Author: Sahil Suri

How create a local git repository in Linux?

 Introduction Git is a version control system similar to how ‘track changes’ works in word processing programs. The main difference between git and these programs is that git can track changes to entire directories and not just a single file. The typical workflow with a ‘track changes’ program involves emailing a draft to collaborators so that collaborators can track their changes before emailing it back to the original author. This may work well when the number of collaborators is very few but quickly becomes unstable and problematic in larger teams. Git can also be compared to cloud synchronization services like Dropbox but you get a more fine-tuned version controlled history to revert back to and the ability for collaborators to simultaneously edit the same file. Depending on how we use git, the amount of storage space is not as limited as in the case of cloud providers. Git is a distributed version control system and succeeds centralized version control systems like SVN & CVS. Centralized systems required all users to connect to a centralized server before editing a file. As a distributed system each user has all the code as well as the revision history on the computer they are working on. This not only serves as a backup layer since only one computer is needed to repopulate the backup files and revision history but also allows multiple users...

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Linux arp command explained with examples

Introduction A decent knowledge of networking is important for any system administrator managing servers in an enterprise environment. Linux and UNIX distributions provide a number of different commands which we could use to query and to an extent modify the network properties of our system. In this article, we will explain the use of a useful network diagnostics and troubleshooting tool named arp. We will be exploring what the arp tool does and the type of information it provides with the help of examples. It is worth noting that the arp utility is not confined to UNIX/Linux operating systems and can be found on Windows operating systems as well as networking and security devices.   What is ARP? ARP is the abbreviation for Address Resolution Protocol, which is used to find the address of a network neighbor for a given IPv4 address. This protocol is used by network nodes to resolve IP addresses to their corresponding MAC addresses. The mapping of the IP addresses to MAC addresses is stored in a cache on the system so that this information does not need to be retrieved repeatedly while the system communicates with it’s neighboring devices over the network. The purpose of the arp protocol is two fold i.e. it determines the physical/MAC address of the destination device while sending a data packet and it responds with the MAC address of...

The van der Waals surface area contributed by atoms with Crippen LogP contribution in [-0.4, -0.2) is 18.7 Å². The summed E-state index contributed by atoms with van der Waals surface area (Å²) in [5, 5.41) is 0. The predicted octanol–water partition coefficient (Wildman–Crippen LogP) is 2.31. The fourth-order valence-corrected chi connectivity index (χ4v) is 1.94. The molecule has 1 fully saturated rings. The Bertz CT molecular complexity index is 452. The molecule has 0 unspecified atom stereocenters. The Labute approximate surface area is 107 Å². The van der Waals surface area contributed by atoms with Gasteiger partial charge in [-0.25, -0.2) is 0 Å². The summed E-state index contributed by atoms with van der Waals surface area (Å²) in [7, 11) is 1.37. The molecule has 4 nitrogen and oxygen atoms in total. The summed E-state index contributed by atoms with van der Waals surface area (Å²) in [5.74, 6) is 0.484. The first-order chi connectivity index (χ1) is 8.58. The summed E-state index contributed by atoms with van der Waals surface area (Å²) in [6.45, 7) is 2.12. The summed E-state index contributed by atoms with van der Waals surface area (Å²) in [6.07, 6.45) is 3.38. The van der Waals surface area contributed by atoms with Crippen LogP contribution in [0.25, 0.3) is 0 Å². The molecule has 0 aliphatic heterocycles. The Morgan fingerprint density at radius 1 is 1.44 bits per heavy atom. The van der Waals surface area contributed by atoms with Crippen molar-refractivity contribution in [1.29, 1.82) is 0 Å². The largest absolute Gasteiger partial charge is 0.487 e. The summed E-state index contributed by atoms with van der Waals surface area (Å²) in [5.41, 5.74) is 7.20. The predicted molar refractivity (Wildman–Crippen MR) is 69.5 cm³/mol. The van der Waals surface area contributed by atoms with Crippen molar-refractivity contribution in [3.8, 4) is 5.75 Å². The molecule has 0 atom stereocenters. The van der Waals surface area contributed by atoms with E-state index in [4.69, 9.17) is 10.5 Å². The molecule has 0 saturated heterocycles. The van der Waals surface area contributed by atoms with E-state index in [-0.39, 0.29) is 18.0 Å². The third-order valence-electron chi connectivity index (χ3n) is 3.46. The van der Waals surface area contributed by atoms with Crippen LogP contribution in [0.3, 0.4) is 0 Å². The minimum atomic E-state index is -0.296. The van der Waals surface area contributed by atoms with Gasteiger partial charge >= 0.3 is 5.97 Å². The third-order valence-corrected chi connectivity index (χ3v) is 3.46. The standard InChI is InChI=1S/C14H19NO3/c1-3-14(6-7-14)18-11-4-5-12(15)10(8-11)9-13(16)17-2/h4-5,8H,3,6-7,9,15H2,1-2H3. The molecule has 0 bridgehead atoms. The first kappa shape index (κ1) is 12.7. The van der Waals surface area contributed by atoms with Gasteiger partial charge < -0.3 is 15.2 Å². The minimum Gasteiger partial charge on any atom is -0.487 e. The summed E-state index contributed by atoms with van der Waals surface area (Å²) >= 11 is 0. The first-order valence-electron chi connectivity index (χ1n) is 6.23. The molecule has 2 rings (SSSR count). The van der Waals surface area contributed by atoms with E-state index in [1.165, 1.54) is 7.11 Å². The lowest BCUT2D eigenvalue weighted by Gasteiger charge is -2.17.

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Linux ip command explained with examples

Introduction If you’ve been working with Linux/UNIX operating systems for a while then you would’ve probably used the ifconfig command very frequently. In case you are new to Linux operating systems it’s still likely that you’ve used or at least heard of the ifconfig command at some point in your Linux user experience. The ifconfig command has been around for years and was primarily used to view the network interface cards on your system and their corresponding network information. The ifconfig command was also used to modify properties of network interfaces i.e. change the IP addresses assigned to them, assign multiple IP addresses etc. In this article we will not be covering the ifconfig command but will instead focus on it’s enhanced and more feature rich replacement found on almost all modern Linux distributions. The command we are referring to here is the ip command. The ip command has deprecated the ifconfig command to the extent that ifconfig is not even installed by default on RHEL 7/Centos 7 distributions. Let’s now take a look at some examples to familiarize ourselves with the ip command Example 1: Display network information for all network interfaces To view IP address information for all network interfaces we use the ‘ip address show’ command. [root@linuxnix ~]# ip address show 1: lo: <LOOPBACK,UP,LOWER_UP> mtu 65536 qdisc noqueue state UNKNOWN qlen 1 link/loopback 00:00:00:00:00:00 brd 00:00:00:00:00:00...

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My name is Surendra Kumar Anne. I hail from Vijayawada which is cultural capital of south Indian state of Andhra Pradesh. I am a Linux evangelist who believes in Hard work, A down to earth person, Likes to share knowledge with others, Loves dogs, Likes photography. At present I work at Bank of America as Sr. Analyst Systems and Administration. You can contact me at surendra (@) linuxnix dot com.